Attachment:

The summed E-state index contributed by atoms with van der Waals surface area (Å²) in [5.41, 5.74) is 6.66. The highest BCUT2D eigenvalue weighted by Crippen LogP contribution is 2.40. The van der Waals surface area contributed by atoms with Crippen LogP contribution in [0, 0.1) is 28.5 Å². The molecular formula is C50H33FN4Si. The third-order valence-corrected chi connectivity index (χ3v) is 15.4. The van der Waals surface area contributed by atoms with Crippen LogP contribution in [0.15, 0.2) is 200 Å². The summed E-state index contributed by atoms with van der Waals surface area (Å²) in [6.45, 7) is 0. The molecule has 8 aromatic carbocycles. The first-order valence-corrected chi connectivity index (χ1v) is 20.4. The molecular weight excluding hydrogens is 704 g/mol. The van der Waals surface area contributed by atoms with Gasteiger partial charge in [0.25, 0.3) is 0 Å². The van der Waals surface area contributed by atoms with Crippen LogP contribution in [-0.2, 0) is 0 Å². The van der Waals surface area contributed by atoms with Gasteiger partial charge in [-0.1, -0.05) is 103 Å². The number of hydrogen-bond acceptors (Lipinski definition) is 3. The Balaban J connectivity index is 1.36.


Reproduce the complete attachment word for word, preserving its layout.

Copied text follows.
The summed E-state index contributed by atoms with van der Waals surface area (Å²) in [5.41, 5.74) is 6.66. The highest BCUT2D eigenvalue weighted by Crippen LogP contribution is 2.40. The van der Waals surface area contributed by atoms with Crippen LogP contribution in [0, 0.1) is 28.5 Å². The molecular formula is C50H33FN4Si. The third-order valence-corrected chi connectivity index (χ3v) is 15.4. The van der Waals surface area contributed by atoms with Crippen LogP contribution in [0.15, 0.2) is 200 Å². The summed E-state index contributed by atoms with van der Waals surface area (Å²) in [6.45, 7) is 0. The molecule has 8 aromatic carbocycles. The first-order valence-corrected chi connectivity index (χ1v) is 20.4. The molecular weight excluding hydrogens is 704 g/mol. The van der Waals surface area contributed by atoms with Gasteiger partial charge in [0.25, 0.3) is 0 Å². The van der Waals surface area contributed by atoms with Crippen LogP contribution in [-0.2, 0) is 0 Å². The van der Waals surface area contributed by atoms with Gasteiger partial charge in [-0.1, -0.05) is 103 Å². The number of hydrogen-bond acceptors (Lipinski definition) is 3. The Balaban J connectivity index is 1.36.